Question: What, if anything, inspires someone to acknowledge the illness (bipolar disorder) and make life-altering changes for the better?
Answer: There are many possible sources of inspiration along a bipolar path, but much of one's will to change his or her relationship with bipolar disorder comes from sensibility, not from reason. I believe that bipolars have to be seduced, overwhelmed in their senses, if they are to change a self-destructive pattern of allegiance (psychological addiction) to mania and hypo-mania, the primary, free, intrinsic drugs of choice, respectively, for bipolars 1 and II.
Depression, mania, hypo-mania, psychosis, suicidal ideation - these are not feelings; they are symptoms of bipolar disorder, uncontrollable reactions to unbearable life circumstance. Because bipolars are deeply sensitive creatures, they tend to begin their life in the senses as children who feel everything to the fullest, like leaves in the wind. This 'thin-skinned' state is a strength for them as children because they are, within most family settings, encouraged to be so childlike in this manner and are not observed to be so much more sensitive than other children. Children usually show more sensitivity than most adults, since they are greeting life from the ground up, through innocent eyes, ears, and skin's touch. What happens to latent (undiagnosed) bipolar children when they come of age and go off to college or into the wide world is what happens at every theater, movie house, carnival, and flight of fancy: lights of a less fanciful reality suddenly come up and everyone must immediately return to that familiar, dimmer, adult-influenced realm. For non-bipolars the transition from an intensely liberated life in the senses to a more matter-of-fact existence - dealing with the here and now, the arbitrary rules of life's games, the overemphasis of survival on earth - doesn't appear as rocky or impracticable as it does for the young bipolar birds leaving their childhood nests. This description may sound too simple to account for so many incidences of bipolar woe in adulthood, but in my estimation, most of our life-coping skills hail directly from our graceful or maladroit management of the fundamental transition from us as children to adults.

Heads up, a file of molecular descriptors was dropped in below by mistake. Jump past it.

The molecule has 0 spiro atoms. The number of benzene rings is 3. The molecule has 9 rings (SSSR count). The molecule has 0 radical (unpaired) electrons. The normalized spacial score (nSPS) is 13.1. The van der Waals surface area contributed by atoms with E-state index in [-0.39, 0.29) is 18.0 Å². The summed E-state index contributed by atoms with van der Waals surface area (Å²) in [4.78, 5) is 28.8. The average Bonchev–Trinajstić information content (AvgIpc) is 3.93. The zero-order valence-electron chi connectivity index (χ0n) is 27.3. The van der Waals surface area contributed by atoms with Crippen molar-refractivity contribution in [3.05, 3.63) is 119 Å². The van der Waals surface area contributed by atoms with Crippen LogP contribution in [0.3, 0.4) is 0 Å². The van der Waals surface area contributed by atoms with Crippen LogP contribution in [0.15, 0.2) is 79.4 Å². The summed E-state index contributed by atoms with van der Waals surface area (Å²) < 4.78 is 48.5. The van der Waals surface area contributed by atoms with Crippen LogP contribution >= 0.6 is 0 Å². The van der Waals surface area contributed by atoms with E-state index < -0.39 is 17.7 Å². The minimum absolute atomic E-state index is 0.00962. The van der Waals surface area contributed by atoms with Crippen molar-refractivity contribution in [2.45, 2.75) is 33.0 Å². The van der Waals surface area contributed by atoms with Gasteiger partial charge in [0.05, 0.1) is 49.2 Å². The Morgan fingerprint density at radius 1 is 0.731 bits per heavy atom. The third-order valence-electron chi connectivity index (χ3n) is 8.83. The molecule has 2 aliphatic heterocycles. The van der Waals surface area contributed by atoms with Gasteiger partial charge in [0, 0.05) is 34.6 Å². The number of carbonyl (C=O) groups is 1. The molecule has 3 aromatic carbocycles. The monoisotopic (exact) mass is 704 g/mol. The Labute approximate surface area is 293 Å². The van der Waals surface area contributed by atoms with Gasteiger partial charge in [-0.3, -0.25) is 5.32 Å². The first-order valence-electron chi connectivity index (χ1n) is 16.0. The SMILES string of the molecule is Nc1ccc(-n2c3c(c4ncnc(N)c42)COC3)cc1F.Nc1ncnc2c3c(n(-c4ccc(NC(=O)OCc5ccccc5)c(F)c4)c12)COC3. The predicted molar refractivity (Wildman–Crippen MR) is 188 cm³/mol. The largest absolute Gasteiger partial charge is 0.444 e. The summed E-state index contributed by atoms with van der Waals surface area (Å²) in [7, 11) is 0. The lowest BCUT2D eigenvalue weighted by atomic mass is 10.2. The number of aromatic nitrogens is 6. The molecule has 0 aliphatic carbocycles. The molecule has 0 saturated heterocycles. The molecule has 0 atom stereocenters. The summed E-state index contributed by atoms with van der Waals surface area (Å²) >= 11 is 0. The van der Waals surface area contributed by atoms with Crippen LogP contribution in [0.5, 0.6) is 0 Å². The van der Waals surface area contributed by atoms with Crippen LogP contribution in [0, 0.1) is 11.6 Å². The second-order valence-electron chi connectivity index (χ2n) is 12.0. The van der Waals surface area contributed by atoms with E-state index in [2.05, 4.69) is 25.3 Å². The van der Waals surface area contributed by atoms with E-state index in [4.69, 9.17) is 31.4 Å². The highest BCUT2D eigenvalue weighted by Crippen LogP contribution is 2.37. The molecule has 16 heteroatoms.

As bipolars we have to seek active protection from human atmospheric forces around us that do not have our best interests in mind. If we fail to protect ourselves within our acknowledgment that we are not normal, we will likely lean toward all of the adult influences in the world culture, e.g. alcohol, drugs, sexual promiscuity, pornography, escapism, and seek protection from the very things that will inevitably destroy us. It is not uncommon for bipolars to become alcohol, drug, and sex addicts, their sensitivity to the poison air of the adult world unwittingly pulling them toward the 'medicine' that the adult world prescribes for all of us, to relieve our stress, to get away from our earthly cares.
To inspire a severely symptomatic bipolar to change his or her life path, I would ask this: "What were you doing and with whom were you doing it when you felt the most freedom in your senses during your lifetime?" If the answer beckons any experience of innocence from childhood, then there is a good chance that the bipolar will want to revisit the trustworthy nature of that experience again and again, slowly forsaking the false promises of the manmade adult world. As I mentioned before, it isn't logic that moves a bipolar into action as much as an in-between world where logic and the senses commune. From my perspective, innocence is the surprising connective tissue of childhood and adulthood, a vital life gift that was not meant to be traded for vain, destructive adult appetites. Bipolars who choose poisoned adulthood over childlike emotional freedom are common and are desperately mentally ill, but never beyond the reach of their own innocence. To be inspired to reclaim one's birthright of innocence is within every bipolar's grasp. Freedom in the senses is freedom from the manmade world, a chance to experience something much more substantial than a mania or a hypo-mania, a likelihood of recovering one's true, fulfilled self. Who wouldn't commit to that human possibility?
Adulthood is the natural human passage, so we must surely grow up and leave behind our lives as children. This does not mean that we leave behind the lifelong torch of innocence that was vouchsafed to us at birth, our one constant reminder that we are to remain childlike in our senses, if we are to live well. Bipolar disorder is more a natural pathway toward innocent adulthood than it ever was a life-and-death, symptomatic fight for survival in the manmade world of adults that wants so little to do with emotional freedom, or freedom of any kind.
-The Blue Bear
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